“There will always be critics who vocally disagree with what we’re doing but we prefer to note the accomplishments we’ve made over the last five years,” Dick said. “Since the start of this DNR administration, we have always believed it is possible to protect the environment, wildlife habitat and other natural resources without impeding the economic growth and development of our state.”

The agency still isn’t getting any love from GOP lawmakers. Rep. Adam Jarchow has resurrected a proposal to split the DNR into two new departments that would handle wildlife and pollution and spread the rest of the agency’s duties across three existing agencies. He has said the DNR doesn’t function in its current form.

Republicans have tried to break up the agency before but have failed in the face of opposition from outdoor clubs and environmental groups. Still, Walker has said the plan is worth pursuing. Five former DNR secretaries who served under both Democrats and Republicans, including Hassett and George Meyer, now executive director of the Wisconsin Wildlife Federation, sent Walker a letter last week urging him to keep the agency intact.

Meyer, who served under Republican Gov. Tommy Thompson, said in a telephone interview that Walker is building a “negative” environmental legacy.

“His idea of customer service,” Meyer said, “is really just a business customer service.”

Environmentalists sue De Beers over mercury at Canadian diamond mine

Wildlands League has gone to court against De Beers Canada Inc. for allegedly failing to report levels of mercury and methylmercury at its Victor Diamond Mine site in northern Ontario.

Methylmercury, a neurotoxin, can threaten the health of human and aquatic life.

Wildlands League alleges De Beers failed to report properly on mercury levels from five out of nine surface water monitoring stations for the creeks next to its open pit mine between 2009 and 2016, violating a condition of its Certificate of Approval. These are offenses under the Ontario Water Resources Act.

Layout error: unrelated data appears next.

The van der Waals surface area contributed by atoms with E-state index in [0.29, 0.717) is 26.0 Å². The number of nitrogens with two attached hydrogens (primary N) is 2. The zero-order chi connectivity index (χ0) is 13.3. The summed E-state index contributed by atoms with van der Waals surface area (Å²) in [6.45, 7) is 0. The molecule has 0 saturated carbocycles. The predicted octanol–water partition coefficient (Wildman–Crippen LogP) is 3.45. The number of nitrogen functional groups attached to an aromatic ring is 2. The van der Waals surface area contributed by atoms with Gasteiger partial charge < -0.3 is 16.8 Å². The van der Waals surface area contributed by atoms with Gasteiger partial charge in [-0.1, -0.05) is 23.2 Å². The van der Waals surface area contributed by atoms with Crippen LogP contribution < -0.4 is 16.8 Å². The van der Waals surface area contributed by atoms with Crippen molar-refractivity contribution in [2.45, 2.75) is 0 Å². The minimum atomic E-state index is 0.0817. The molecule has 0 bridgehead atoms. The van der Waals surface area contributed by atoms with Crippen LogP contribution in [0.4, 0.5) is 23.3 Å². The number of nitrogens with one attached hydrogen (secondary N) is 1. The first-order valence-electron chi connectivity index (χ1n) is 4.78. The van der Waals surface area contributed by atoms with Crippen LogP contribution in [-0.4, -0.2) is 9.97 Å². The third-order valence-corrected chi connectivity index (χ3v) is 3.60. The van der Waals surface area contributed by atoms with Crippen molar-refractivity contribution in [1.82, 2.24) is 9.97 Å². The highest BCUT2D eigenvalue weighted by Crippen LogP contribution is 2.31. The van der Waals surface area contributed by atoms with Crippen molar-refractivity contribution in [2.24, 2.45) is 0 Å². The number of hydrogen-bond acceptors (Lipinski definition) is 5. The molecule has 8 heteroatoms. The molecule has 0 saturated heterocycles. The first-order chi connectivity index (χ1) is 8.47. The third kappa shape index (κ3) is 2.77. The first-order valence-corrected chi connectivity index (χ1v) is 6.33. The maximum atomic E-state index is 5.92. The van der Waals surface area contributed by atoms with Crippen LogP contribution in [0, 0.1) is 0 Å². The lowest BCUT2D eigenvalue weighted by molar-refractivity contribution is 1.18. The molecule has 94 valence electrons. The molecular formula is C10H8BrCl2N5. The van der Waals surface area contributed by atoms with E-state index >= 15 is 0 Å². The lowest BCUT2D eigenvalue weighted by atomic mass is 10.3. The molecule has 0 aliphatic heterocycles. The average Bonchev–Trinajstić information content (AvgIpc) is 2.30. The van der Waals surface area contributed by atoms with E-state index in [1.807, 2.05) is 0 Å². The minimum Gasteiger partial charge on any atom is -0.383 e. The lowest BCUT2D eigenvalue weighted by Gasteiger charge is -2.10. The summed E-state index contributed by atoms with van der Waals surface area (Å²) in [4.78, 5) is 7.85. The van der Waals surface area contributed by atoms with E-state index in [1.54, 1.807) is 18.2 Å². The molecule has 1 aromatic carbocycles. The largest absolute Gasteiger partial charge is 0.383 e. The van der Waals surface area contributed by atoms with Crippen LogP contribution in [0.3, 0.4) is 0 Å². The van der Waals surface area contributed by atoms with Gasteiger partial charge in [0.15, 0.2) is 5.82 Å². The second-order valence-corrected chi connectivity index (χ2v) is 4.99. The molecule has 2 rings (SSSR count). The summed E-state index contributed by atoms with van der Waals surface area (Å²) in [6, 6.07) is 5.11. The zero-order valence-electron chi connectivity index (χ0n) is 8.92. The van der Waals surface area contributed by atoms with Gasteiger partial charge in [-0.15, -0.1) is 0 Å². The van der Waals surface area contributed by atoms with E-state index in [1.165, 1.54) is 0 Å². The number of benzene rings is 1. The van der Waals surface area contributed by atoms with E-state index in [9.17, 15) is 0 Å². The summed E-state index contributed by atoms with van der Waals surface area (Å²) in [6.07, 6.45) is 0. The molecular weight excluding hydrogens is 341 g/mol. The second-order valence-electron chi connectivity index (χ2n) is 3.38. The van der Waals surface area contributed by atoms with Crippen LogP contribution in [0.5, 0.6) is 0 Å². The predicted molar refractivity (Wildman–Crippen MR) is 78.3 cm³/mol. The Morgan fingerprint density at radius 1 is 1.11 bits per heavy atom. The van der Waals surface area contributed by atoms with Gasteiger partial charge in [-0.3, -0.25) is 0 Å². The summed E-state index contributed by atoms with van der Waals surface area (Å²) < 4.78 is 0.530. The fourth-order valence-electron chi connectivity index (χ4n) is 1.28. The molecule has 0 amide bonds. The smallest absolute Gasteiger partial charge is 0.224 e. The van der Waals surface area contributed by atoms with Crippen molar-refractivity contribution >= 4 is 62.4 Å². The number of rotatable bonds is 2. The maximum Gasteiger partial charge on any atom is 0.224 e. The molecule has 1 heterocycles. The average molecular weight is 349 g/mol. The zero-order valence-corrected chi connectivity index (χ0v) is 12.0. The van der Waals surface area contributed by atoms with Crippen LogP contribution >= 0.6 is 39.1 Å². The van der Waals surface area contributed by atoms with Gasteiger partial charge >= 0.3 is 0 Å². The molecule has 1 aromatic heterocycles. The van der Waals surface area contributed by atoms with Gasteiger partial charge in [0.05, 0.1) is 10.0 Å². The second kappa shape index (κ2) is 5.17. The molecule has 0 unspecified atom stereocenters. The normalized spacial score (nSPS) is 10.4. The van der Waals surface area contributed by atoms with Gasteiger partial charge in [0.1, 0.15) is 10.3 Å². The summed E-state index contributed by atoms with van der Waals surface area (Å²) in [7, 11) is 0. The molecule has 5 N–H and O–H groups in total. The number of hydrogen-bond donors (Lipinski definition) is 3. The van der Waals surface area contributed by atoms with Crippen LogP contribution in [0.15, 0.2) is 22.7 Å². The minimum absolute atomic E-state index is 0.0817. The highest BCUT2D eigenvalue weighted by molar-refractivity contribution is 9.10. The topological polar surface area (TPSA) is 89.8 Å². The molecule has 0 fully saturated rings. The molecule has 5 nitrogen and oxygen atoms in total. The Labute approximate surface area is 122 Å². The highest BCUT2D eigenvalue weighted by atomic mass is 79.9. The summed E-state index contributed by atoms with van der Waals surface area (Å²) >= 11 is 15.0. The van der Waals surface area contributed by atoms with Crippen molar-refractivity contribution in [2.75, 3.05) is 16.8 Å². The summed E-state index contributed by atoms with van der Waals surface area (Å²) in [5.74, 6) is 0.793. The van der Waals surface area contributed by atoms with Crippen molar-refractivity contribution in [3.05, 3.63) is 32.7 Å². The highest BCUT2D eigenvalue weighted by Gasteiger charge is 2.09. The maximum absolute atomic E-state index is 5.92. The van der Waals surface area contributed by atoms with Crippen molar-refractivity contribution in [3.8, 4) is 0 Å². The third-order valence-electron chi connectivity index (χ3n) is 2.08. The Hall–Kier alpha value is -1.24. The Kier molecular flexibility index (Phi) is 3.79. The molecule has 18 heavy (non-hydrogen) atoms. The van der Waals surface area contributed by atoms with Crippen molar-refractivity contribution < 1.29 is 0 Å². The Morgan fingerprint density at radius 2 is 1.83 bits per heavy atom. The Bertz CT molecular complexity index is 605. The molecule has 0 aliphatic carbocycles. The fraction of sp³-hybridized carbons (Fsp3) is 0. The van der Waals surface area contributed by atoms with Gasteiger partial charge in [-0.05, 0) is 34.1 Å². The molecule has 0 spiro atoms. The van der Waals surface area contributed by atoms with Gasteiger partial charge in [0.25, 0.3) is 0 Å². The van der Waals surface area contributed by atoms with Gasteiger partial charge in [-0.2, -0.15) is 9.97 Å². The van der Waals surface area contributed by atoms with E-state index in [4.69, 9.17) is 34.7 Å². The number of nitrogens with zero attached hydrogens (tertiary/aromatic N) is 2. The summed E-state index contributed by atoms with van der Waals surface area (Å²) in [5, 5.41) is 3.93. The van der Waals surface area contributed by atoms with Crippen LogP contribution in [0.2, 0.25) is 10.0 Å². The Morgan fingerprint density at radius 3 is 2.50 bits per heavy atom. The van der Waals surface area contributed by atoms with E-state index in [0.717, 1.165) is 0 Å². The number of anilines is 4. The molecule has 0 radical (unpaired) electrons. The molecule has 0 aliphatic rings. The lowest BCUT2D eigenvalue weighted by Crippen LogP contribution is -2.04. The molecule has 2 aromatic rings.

“Private prosecutions are an important tool that allows private citizens to hold industry to account,” said Julia Croome, a lawyer with Ecojustice, which is representing the Wildlands League.

“When governments don’t enforce their own laws, this course of action is in the public interest,” Croome said.

The reporting failures undermined the effectiveness of the mine’s early warning system for mercury pollution, Ecojustice lawyers assisting the group say.

De Beers’ plans include extending the life of the Victor mine by digging the existing pit deeper and by digging another pit to bring the ore back to the Victor site for processing.

The Victor Diamond Mine is the first of 16 potential open pit mines that De Beers could build in the Attawapiskat River watershed. Further, a number of major mines have also been proposed for the Ring of Fire region, further upstream.

Wildlands League alerted the province and De Beers to the failures more than 18 months ago.

The group then outlined these concerns and others last December, in a special public report, “Nothing to See Here: failures of self-monitoring and reporting at the De Beers Victor Diamond Mine in Canada.”

“After months and months of silence from Ontario, we felt we had no choice but to file charges,” said Trevor Hesselink, citizen informant in this case, and Wildlands League director of policy and research.

“We expected Ontario to enforce its own laws. If we can’t rely on Ontario to oversee a single diamond mine, how can we trust it to oversee the many northern infrastructure and mining developments that are on the horizon?” Hesselink added.

The mine does not directly deposit methylmercury into nearby creeks.

Instead, its activities trigger impacts on the environment by stimulating the conversion of mercury already present in the ecosystem into methylmercury.

Methylmercury enters the food chain when fish absorb it directly through their gills or when they consume small organisms, like plankton, that are contaminated. The neurotoxin quickly concentrates at harmful levels in top predator fish and game, posing risks to indigenous people and recreational fishers that eat fish or game caught in the region.

The highest risks are borne by women of childbearing age and children under 15, as methylmercury affects brain and nervous system development.

The maximum fine under the Ontario Water Resources Act for a first time corporate offender is $250,000 per day.